There are tons of recipes out there for making brisket. The old fashioned way, explained Cascone is to sear the meat first, then add chopped onion and liquid and cook for three to four hours. Some people add packaged onion soup, water, wine, apple cider vinegar, coca-cola, beef broth, tomatoes, etc.

According to Giuffrida, “acid in the sauce – such as tomatoes, tomato sauce, wine, vinegar and citrus juice – will help to tenderize the proteins and to brighten the overall flavor of the dish.”

We opted to follow Cascone’s recipe, which calls for marinating the meat with a spice blend rub overnight, then adding liquid and roasting for four hours. That was much easier than trying to find a pan large enough to fit what starts out as a huge piece of meat, to sear on the stove top.  The result was delicious and very tender, according to the judges in my house. We’ll see how it works at the tennis club later this week!

Here’s Cascone’s recipe if you want to try it. But keep in mind you need to marinate the brisket overnight in the refrigerator and then you have to cook it for at least four hours. Then it needs to rest before you slice it. Some recipes call for refrigerating it overnight, and then slicing and serving the next day. That’s three days by my count. It’s a good thing Hanukah lasts eight nights!


Braised Beef Brisket – Recipe from Jim Cascone at Huntington Meats

1 (6-pound) Beef Brisket from Huntington Meats, trimmed of fat
1/2 cup BBQ Spice Blend
4 cups Water (1 cup cold, 3 cups hot)
1 Tablespoon very finely ground Coffee
1/4 cup Dark Brown Sugar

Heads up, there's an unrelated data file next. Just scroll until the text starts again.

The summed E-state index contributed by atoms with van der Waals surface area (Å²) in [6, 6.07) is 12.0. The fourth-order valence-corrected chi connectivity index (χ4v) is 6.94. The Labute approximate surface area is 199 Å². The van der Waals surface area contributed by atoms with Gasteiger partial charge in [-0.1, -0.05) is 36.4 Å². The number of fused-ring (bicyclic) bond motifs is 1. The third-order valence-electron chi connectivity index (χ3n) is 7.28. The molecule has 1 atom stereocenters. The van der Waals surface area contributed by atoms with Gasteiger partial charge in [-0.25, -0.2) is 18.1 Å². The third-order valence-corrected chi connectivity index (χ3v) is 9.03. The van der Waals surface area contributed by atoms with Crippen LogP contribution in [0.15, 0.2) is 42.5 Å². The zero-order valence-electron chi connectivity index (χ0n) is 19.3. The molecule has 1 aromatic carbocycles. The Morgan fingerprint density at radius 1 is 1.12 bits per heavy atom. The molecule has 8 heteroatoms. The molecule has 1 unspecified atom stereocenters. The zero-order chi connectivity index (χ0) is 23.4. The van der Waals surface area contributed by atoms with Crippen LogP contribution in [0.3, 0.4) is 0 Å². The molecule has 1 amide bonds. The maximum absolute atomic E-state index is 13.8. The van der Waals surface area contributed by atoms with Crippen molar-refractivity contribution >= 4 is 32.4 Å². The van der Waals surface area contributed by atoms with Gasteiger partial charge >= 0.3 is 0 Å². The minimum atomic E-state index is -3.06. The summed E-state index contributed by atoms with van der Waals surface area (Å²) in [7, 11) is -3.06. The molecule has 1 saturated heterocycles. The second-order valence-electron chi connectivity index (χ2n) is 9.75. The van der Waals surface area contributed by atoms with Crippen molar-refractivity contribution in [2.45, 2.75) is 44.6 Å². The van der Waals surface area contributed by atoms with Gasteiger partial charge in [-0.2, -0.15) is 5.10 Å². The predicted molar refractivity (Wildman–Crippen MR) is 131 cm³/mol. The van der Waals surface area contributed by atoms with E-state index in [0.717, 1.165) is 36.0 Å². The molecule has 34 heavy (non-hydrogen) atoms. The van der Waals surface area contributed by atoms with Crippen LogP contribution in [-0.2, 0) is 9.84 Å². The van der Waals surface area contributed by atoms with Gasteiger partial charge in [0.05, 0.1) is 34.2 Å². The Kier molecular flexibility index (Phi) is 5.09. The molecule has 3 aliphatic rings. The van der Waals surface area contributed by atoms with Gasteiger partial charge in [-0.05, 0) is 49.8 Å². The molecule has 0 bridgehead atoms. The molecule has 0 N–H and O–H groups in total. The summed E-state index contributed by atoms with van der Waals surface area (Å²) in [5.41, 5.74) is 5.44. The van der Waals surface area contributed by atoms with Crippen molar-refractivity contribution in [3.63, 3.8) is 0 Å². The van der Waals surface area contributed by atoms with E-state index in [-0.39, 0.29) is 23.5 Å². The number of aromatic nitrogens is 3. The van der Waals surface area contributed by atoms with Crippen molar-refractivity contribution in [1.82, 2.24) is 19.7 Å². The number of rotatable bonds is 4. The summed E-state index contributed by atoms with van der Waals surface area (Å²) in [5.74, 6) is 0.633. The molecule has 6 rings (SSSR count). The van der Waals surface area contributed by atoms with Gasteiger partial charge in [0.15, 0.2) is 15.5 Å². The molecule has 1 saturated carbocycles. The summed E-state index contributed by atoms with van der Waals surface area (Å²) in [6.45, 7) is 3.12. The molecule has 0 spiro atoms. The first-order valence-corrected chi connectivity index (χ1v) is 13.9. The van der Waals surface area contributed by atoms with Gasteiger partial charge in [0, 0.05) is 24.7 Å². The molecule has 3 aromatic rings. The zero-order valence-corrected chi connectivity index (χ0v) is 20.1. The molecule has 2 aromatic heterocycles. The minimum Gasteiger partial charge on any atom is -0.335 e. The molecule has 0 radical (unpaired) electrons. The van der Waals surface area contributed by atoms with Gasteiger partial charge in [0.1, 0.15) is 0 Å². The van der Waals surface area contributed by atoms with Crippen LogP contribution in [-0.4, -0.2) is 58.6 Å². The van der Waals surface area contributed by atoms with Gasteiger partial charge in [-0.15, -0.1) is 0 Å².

Freshly cracked Black Pepper
1/4 cup Apple Cider Vinegar, preferably unfiltered

Rub the brisket generously with spice blend, cover with plastic wrap and let marinate overnight in refrigerator.
Preheat the oven to 350º F.
Put the roast, fat cap up, in a roasting pan. Add 1 cup water to the pan and roast the brisket uncovered for 1 hour.
In a medium bowl, combine the coffee, brown sugar, pepper, to taste, 3 cups hot water and cider vinegar.
Remove the brisket from the oven, pour the coffee mixture over the brisket, cover with foil and braise until brisket reaches an internal temperature of 185º and is fork tender, about 3 hours. Remove to a carving board to let rest.
Simmer the braising liquid in the roasting pan on the stovetop, skimming fat and allow to reduce just slightly or to desired consistency.
Thinly slice beef across the grain and serve with reduced sauce.



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Patricia Lombard
Patricia Lombard
Patricia Lombard is the publisher of the Larchmont Buzz. Patty lives with her family in Fremont Place. She has been active in neighborhood issues since moving here in 1989. Her pictorial history, "Larchmont" for Arcadia Press is available at Chevalier's Books.

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  1. Any idea how long it’s supposed to rest? And if you wait to slice it the next day, do you also wait to reduce the liquid the next day?